September 14, 2017 7:25 am JST

Security Council condemns Myanmar Rohingya violence

UN secretary-general warns of 'catastrophic' humanitarian situation

ARIANA KING, Nikkei staff writer

A Rohingya refugee pulls a child along as they walk to the shore after crossing into Bangladesh from Myanmar by boat through the Bay of Bengal. Nearly 380,000 Rohingya Muslims have fled Myanmar's Rahkine state for Bangladesh. © Reuters

UNITED NATIONS -- The Security Council condemned the bloodshed in Myanmar on Wednesday, expressing concern at "reports of excessive violence" by security forces that followed the Aug. 25 attack on police outposts in the country's beleaguered Rakhine state.

In prepared elements for the press, council members called for "immediate steps to end the violence in Rakhine, de-escalate the situation, re-establish law and order, ensure the protection of civilians, restore normal socioeconomic conditions and resolve the refugee problem."

The statement also called on the government to facilitate humanitarian assistance and to fulfill commitments to provide aid to all displaced people without discrimination.

Tekeda Alemu, Ethiopia's ambassador to the U.N. and president of the Security Council for September, suggested after reading the remarks that he wished the council had gone "a little bit further" in its response, but said that as president of the council he could not make any further comments about the strength of the statement.

"The press elements agreed today are an important first step," U.K. Ambassador Matthew Rycroft told reporters after the meeting. Though press elements are considered the weakest council response, Rycroft noted that Wednesday's outcome marked the first time the council reached an agreement on Myanmar in nine years.

Past efforts to respond to the turmoil in Myanmar and bring the issue to a public setting have been blocked by permanent Security Council members China and Russia, who assert that the Rohingya problem is a regional issue and does not belong on the council's agenda.

Wednesday's closed-door meeting was held at the request of the U.K. and Sweden and is the second such meeting in as many weeks. The continued violent clashes and targeted attacks against the country's Rohingya Muslim minority -- which the authorities defend as a counter-operation against terrorism -- have prompted warnings of ethnic cleansing and possibly genocide.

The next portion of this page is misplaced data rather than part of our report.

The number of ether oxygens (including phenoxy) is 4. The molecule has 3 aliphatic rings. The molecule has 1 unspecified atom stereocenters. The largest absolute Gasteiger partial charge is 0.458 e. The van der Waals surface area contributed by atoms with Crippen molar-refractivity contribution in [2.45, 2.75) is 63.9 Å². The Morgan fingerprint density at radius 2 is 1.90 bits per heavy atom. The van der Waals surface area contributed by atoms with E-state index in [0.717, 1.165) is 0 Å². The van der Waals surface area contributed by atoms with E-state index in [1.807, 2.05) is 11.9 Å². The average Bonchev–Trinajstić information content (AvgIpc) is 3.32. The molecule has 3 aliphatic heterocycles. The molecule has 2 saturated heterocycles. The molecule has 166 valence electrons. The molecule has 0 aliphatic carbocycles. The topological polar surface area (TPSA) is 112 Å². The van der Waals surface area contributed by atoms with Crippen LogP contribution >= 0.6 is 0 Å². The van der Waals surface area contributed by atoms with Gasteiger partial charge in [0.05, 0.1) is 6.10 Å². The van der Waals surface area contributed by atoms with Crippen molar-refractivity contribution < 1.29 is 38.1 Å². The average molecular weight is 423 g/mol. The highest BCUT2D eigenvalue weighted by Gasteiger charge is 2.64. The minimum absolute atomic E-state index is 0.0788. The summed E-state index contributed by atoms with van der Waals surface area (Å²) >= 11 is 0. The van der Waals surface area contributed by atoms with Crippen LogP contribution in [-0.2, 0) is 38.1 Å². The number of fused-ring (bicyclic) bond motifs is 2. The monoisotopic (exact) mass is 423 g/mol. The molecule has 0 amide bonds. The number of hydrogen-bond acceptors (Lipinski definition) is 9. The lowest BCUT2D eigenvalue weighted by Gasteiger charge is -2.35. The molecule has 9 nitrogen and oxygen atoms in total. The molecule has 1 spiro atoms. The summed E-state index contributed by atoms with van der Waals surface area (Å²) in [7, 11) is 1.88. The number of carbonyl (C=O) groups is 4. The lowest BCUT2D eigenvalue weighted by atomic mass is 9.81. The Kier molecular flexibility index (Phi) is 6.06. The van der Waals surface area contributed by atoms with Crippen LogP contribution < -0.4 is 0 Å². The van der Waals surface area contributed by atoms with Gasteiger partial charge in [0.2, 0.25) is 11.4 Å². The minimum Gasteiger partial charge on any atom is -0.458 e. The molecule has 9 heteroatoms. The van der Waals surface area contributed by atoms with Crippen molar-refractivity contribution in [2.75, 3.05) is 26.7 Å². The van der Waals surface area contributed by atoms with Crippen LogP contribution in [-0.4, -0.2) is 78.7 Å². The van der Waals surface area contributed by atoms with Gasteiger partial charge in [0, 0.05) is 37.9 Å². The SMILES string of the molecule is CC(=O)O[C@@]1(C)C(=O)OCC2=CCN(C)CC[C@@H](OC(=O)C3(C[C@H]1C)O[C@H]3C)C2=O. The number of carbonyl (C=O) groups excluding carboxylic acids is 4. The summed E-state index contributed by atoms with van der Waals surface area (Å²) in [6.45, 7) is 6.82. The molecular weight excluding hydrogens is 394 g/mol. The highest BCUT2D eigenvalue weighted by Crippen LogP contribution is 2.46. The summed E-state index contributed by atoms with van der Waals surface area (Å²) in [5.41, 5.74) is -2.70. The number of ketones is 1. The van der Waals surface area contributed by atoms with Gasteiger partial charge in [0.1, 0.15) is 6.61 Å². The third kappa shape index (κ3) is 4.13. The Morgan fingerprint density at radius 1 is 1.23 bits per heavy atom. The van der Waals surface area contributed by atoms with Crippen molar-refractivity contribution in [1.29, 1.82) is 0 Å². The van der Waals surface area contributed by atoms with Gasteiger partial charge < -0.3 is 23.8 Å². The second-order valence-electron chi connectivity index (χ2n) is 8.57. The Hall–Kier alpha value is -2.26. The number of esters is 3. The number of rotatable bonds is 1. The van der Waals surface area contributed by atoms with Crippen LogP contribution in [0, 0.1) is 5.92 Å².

"When one-third of the Rohingya population had to flee the country, can you find a better way to describe it?" Secretary-General Antonio Guterres said at a news conference Wednesday when asked about terming the situation as ethnic cleansing.

Guterres called the humanitarian situation in Rakhine "catastrophic," noting that nearly 380,000 Rohingyas have sought refuge in neighboring Bangladesh, a threefold increase from when he last brought this issue to the media's attention.

In addition to condemning the attacks by the Arakan Rohingya Salvation Army -- the Rohingya militia responsible for the Aug. 25 incident -- Guterres urged Myanmar's authorities to suspend military action and called for the government to grant nationality, or at least a legal status, to the Muslims in Rakhine.

Guterres, a former U.N. high commissioner for refugees, expressed sympathy for the suffering of the people there. "I visited Rakhine state many times in the past, in my past capacity, and this is a matter that I feel very deeply in my heart," he said.

In a letter addressed to the Security Council on Sept. 2, Guterres urged council members to press for restraint in order to "avoid a humanitarian catastrophe." According to Guterres, that letter was the first such instance of a secretary-general officially writing to the council on an issue since 1989.

The council's general inaction, particularly its reluctance to discuss Myanmar in a public setting, has been the subject of criticism from various human rights groups.

Louis Charbonneau, U.N. director at Human Rights Watch, called the council's failure to publicly discuss the issue "appalling" at a news conference Tuesday, arguing that holding a closed-door meeting is "sending a green light in our view to the authorities, to the security forces in Myanmar to go ahead and do your worst."

"This isn't about having another meeting, whether open or closed," Sherine Tadros, head of Amnesty International's U.N. office in New York told reporters at the briefing. "It's about the Security Council uniting and sending a very public message to the government of Myanmar that they have to put an end to the ongoing violence."

After the council meeting, Rycroft suggested that a further presidential statement and perhaps a public meeting could be in store, "if the situation continues to deteriorate."

If the situation deteriorates further, the council must work harder on prevention efforts and should shine a spotlight on the issue, Rycroft said, "as we sometimes do through an open debate." But, he added, "I doubt there will be unanimity on that."

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